Posts tagged basketball
Posts tagged basketball
Here’s a thing that totally happened a couple of days ago, photographed by Jason Mojica for VICE Media via the Associated Press and pasted by me from NBC News’s PhotoBlog:
North Korean leader Kim Jong Un and former NBA star Dennis Rodman watch North Korean and U.S. players in an exhibition basketball game at an arena in Pyongyang, North Korea, on Thursday. Rodman arrived in Pyongyang on Monday with three members of the Harlem Globetrotters basketball team to shoot an episode on North Korea for a new weekly HBO series.
Truly basketball is the great equalizer.
I’ve been seeing this spot for Kids Foot Locker with Chris Bosh and Ray Allen frequently in the past few days. There isn’t anything I desperately want to mock about this ad; it fits into this weird trend in modern advertising toward awkward commercials without any actual jokes, like Blake Griffin’s Kia ads, but I don’t find it offensive.
… except for the absolutely bizarre CGI on the kid’s mouth at 0:18.
Remember the NBA on NBC? Remember that awesome theme song? Well it’s called “Roundball Rock” and was composed by John Tesh (yes, that John Tesh) in a rather unusual way. I won’t spoil it; hit the video.
This picture of Clyde Drexler at the 1987 Slam Dunk Contest nearly takes my breath away — the lighting, those 80s Blazers unis, the form, the sideline gaze, those kicks. Holy whoa.
From the beginning, Clyde Drexler had a distinctive aura and a regal presence about him. He was so natural that he made everything on the court look easy. He showed up with plenty of game, but it was of a different kind: smooth, sublime, and seductive — like jazz set into motion, with faint echoes of Connie Hawkins, Elgin Baylor, and Julius Erving.
— Jim Nantz, who coined the nickname Clyde “The Glide” Drexler
/via @si_vault, of course
This man is fucking flying.
Science be damned, that is flight.
Feel-good story as reported by the Los Angeles Wave:
The event — a foul-shooting contest for top academic students at Compton High School — was created with a simple premise: Organizers wanted to show the kids at Compton how to create community spirit with college scholarship money as the incentive.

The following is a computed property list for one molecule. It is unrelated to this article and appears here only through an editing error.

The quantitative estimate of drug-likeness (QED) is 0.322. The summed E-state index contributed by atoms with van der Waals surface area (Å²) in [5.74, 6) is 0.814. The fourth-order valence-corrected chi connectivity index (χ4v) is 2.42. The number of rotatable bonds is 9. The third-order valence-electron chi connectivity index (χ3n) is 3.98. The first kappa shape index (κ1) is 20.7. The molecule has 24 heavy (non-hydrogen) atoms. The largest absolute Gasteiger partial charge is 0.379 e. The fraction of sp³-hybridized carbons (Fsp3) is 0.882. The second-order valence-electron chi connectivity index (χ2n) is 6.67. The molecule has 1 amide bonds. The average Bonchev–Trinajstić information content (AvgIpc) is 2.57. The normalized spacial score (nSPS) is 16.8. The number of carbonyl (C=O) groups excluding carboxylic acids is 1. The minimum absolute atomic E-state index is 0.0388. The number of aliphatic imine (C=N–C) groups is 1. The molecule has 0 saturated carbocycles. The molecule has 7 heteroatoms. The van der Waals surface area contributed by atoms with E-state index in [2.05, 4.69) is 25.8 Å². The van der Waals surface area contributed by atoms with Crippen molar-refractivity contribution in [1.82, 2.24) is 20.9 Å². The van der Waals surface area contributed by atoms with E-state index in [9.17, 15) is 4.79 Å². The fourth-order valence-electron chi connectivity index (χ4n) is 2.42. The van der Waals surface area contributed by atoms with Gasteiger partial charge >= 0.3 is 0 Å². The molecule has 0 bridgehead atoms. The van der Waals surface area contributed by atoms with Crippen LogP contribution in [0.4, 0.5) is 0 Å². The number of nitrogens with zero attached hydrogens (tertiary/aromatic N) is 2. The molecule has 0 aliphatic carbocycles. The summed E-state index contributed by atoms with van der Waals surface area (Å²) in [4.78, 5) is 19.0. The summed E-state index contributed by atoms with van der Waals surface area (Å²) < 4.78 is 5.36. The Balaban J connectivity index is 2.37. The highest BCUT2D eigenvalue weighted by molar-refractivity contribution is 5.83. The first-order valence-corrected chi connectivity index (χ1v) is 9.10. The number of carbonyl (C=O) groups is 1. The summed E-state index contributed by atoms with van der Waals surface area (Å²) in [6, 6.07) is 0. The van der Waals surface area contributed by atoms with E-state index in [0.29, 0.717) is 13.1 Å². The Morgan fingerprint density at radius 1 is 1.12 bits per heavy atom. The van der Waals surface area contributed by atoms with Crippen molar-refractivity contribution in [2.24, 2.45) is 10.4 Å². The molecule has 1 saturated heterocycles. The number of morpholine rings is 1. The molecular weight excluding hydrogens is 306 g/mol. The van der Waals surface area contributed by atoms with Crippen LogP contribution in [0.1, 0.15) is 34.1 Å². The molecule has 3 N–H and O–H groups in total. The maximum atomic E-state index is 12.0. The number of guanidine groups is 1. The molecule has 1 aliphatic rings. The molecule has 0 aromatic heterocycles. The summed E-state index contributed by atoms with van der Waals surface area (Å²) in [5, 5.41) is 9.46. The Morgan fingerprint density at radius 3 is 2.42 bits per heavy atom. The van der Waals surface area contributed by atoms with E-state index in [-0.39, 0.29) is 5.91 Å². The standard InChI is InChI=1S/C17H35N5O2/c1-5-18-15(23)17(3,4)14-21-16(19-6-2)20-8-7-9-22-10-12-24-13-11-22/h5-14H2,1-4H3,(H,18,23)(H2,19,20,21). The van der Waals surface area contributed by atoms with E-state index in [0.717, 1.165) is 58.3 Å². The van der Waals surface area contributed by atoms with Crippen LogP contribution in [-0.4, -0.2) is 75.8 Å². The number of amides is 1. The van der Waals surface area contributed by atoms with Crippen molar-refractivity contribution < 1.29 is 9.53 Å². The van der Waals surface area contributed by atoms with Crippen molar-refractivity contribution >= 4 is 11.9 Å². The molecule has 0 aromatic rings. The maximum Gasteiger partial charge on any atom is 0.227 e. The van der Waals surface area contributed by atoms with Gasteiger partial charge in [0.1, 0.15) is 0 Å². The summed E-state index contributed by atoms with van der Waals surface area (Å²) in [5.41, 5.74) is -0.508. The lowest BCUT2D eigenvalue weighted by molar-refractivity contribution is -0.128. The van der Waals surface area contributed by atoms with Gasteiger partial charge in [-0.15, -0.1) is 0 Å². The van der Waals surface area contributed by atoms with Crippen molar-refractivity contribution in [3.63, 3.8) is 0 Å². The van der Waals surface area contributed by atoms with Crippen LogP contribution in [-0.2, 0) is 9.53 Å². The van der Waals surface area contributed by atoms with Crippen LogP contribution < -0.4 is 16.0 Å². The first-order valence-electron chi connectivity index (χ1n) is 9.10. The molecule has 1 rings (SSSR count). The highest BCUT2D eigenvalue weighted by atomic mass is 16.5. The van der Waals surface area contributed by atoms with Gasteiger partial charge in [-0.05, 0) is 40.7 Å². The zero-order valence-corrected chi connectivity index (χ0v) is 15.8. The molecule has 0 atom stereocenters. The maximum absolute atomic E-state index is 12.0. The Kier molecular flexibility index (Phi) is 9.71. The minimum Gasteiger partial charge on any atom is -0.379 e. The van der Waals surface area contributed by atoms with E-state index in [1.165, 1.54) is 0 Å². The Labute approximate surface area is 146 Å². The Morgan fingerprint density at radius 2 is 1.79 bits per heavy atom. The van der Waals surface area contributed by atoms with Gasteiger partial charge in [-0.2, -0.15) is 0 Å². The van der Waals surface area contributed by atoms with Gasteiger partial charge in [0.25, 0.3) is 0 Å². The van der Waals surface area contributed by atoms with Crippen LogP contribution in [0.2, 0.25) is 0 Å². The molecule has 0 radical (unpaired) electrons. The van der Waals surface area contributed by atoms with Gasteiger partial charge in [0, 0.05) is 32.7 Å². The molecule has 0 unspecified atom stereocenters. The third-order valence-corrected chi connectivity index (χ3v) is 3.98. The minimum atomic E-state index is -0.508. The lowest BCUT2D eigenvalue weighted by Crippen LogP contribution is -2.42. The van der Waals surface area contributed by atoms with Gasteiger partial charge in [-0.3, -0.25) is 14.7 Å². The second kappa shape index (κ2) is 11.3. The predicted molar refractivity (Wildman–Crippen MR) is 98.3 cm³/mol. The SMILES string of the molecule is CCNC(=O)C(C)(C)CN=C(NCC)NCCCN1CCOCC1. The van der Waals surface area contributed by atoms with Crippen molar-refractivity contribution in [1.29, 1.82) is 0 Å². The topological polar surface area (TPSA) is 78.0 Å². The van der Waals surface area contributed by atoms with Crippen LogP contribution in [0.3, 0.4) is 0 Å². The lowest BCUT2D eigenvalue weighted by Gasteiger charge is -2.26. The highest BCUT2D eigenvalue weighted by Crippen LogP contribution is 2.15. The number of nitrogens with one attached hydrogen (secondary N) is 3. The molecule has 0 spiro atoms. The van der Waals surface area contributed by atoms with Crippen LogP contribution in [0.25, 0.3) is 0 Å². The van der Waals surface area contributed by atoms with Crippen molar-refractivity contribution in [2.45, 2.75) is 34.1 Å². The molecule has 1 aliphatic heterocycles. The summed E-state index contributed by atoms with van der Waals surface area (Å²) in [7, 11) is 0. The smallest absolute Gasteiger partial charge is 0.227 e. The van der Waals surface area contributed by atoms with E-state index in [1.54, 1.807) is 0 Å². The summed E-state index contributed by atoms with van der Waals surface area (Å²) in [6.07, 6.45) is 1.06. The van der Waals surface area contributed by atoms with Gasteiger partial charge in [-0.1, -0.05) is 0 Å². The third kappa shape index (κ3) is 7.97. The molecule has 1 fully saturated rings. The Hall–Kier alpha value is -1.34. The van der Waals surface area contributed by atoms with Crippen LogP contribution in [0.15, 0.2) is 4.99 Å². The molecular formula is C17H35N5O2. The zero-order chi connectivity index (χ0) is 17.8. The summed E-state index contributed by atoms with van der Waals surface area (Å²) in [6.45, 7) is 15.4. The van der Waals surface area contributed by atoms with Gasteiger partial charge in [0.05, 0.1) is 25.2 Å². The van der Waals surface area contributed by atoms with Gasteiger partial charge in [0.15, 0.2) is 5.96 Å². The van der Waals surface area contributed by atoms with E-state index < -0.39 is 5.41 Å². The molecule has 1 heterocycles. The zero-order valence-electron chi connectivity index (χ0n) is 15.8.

Allan Geui won in front of a packed house.
Three months after winning the $40,000 top prize, Allan Guei donated all of his winnings to the seven other finalists.
Guei, a star player on the basketball team who is headed to Cal State Northridge on a full scholarship, said he felt the others could use the college cash more than he could. He wanted to give his classmates a chance to make their academic dreams come true, too.
“I’ve already been blessed so much and I know we’re living with a bad economy, so I know this money can really help my classmates,” he said in a release from the school. “It was the right decision.”
Education is the most important and most noble thing we can do as a society. This warms my heart.
Last month Kobe Bryant called a ref a “fucking fag” on the court. (No censors out here in Internetland.) The NBA did the right thing and gave him a technical foul and a $100K fine. Kobe responded with a non-apology apology and stated he would fight the fine. John Amaechi, the first openly gay former NBA player, responded with an op-ed in the New York Times:
A young man from a Los Angeles public school e-mailed me. You are his idol. He is playing up, on the varsity team, he has your posters all over his room, and he hopes one day to play in college and then in the N.B.A. with you. He used to fall asleep with images of passing you the ball to sink a game-winning shot. He watched every game you played this season on television, but this week he feels less safe and less positive about himself because he stared adoringly into your face as you said the word that haunts him in school every single day.
Well said. The term “fag” is incredibly offensive and should not be bandied about so casually. (There’s little difference between what Kobe did and a white player (hypothetically) calling a black referee a nigger.)